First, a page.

Usually, when people think about addiction, they only think about the person with substance use disorder and their experience but rarely consider who else is impacted by how the disease chips away at the bonds and connections with their loved ones. Addiction is often referred to as “the family disease” because when one member of the unit struggles with substance misuse or substance use disorder, it affects the entire household and each person differently.
Familial bonds differ between members of the unit, such as spouse to spouse, parent to child, and sibling to sibling. When one family member has a problem with substance misuse, it resonates between all of those ties with varying responses. Some family members tend to pull back and avoid engaging with the person and issue altogether. Meanwhile, others may take a more active role, sometimes becoming enablers in their attempts to help the person battling addiction.
About 1 in 8 children live with a guardian with an active addiction, usually causing an unpredictable environment harnessing an anxious attachment style. The insecurity surrounding the child’s bond with the parent who is misusing substances and exposure to drugs early on in life make these children three times more susceptible to abuse, neglect, and sexual assault. These children are also more likely to develop learning disabilities, behavioral issues, and emotional disorders and grow up in financially strained households. Children of parents who misuse substances are also more likely to develop an addiction later on and are inclined to experiment with drugs at an earlier age than their peers.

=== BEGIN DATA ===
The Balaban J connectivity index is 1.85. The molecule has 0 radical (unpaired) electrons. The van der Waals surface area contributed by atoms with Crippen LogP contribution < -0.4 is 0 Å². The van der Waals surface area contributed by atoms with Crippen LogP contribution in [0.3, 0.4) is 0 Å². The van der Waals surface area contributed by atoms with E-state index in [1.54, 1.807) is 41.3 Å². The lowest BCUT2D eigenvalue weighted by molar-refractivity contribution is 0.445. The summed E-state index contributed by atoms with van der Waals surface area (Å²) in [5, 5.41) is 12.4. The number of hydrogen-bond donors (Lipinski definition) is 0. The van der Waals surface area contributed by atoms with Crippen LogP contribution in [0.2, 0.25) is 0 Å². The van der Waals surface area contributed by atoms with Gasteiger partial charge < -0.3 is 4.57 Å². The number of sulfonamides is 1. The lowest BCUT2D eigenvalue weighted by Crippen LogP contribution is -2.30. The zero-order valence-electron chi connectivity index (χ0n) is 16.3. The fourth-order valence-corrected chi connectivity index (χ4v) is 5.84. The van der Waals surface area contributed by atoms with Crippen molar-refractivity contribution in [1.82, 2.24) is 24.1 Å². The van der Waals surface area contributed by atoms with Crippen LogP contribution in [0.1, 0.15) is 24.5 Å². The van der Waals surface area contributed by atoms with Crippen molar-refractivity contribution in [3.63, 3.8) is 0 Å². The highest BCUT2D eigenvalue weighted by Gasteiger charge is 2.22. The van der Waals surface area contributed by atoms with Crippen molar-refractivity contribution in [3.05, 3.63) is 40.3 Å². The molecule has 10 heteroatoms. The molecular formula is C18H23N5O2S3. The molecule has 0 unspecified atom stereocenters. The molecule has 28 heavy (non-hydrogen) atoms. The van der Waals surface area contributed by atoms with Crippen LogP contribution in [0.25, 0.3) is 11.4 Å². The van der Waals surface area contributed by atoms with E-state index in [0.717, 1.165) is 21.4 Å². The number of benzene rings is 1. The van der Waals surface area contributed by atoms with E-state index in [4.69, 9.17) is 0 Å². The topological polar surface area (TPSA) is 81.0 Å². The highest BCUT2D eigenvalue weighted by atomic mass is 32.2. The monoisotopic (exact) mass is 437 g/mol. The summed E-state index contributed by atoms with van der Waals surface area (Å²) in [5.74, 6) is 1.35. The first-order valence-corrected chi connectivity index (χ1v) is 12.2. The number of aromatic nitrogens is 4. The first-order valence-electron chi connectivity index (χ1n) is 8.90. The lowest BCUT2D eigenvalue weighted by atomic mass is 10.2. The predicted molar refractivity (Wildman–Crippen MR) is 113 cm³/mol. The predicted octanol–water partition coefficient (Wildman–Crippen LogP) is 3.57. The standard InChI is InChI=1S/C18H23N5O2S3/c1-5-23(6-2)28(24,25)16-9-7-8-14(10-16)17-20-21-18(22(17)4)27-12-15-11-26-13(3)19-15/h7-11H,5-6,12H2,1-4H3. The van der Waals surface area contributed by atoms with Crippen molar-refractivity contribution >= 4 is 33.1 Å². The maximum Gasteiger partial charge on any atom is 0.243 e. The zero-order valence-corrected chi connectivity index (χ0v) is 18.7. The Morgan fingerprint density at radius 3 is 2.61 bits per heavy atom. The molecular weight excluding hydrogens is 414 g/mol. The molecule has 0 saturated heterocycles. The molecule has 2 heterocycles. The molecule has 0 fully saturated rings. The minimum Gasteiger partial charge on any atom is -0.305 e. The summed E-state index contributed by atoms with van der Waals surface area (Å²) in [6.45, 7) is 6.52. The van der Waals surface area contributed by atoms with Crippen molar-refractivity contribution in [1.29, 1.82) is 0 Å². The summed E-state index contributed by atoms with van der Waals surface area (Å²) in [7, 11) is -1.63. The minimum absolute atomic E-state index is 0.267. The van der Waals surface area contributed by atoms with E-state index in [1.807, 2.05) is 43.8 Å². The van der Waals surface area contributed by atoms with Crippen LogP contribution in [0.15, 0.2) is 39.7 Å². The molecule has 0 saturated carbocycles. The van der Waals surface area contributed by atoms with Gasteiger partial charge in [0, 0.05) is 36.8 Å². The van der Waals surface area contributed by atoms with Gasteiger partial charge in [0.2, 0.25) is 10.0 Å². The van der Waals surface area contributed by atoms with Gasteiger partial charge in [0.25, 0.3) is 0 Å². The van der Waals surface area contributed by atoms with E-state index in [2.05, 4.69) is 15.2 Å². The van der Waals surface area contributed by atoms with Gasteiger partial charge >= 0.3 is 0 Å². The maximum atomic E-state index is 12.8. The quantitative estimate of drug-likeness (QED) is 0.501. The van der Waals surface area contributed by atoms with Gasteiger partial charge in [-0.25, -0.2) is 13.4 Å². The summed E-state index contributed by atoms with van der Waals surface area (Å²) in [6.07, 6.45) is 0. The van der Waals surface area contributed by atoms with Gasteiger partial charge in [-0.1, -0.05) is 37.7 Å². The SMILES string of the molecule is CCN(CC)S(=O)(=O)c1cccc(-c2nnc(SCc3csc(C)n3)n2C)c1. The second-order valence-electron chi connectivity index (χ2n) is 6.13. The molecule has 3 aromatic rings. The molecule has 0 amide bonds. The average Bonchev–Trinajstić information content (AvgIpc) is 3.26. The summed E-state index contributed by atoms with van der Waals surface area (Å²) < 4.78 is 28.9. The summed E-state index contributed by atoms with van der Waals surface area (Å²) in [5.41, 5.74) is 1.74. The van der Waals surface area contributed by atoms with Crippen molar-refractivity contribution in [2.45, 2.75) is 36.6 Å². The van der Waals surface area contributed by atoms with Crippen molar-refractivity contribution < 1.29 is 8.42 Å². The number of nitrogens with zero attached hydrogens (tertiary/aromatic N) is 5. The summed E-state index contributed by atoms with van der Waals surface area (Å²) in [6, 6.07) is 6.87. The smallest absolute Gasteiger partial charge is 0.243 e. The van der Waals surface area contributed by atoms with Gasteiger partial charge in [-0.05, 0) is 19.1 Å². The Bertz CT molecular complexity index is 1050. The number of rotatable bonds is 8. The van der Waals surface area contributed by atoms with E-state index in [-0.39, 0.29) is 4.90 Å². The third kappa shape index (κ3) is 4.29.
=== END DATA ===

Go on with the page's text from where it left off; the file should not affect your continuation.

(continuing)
While adults are far less vulnerable than minors, parents still suffer when their children struggle with substance use disorder and face a unique set of challenges. Many parents feel responsible for their children’s drug misuse and are plagued with guilt, while others attempt to help by becoming overbearing enablers, often making the situation worse. The devastation that parents face when trying to help their child with substance use disorder can also cause inter-spouse conflict and other stressors that can be harmful to the family unit.
The “invisible victims” are the siblings of the child who is grappling with substance use disorder because they are often left on the back burner as the family concentrates on helping the one with addiction issues. This causes siblings to take a sideline approach to the problem, feeling mixed emotions of resentment, frustrations, shame, and confusion, among many others. Some siblings choose to become the complete opposite of their brother or sister, while others may succumb to substance misuse themselves to cope with their troubles.
Middlesex Recovery is ready to provide the highest quality care for those looking to treat substance use disorder. Our convenient and private outpatient facilities offer evidence-based treatment with the use of FDA-approved medications and methods. We believe everyone who struggles with addiction is worthy of compassionate and competent support to help them get their lives back on track. Contact us today to learn more about our recovery programs.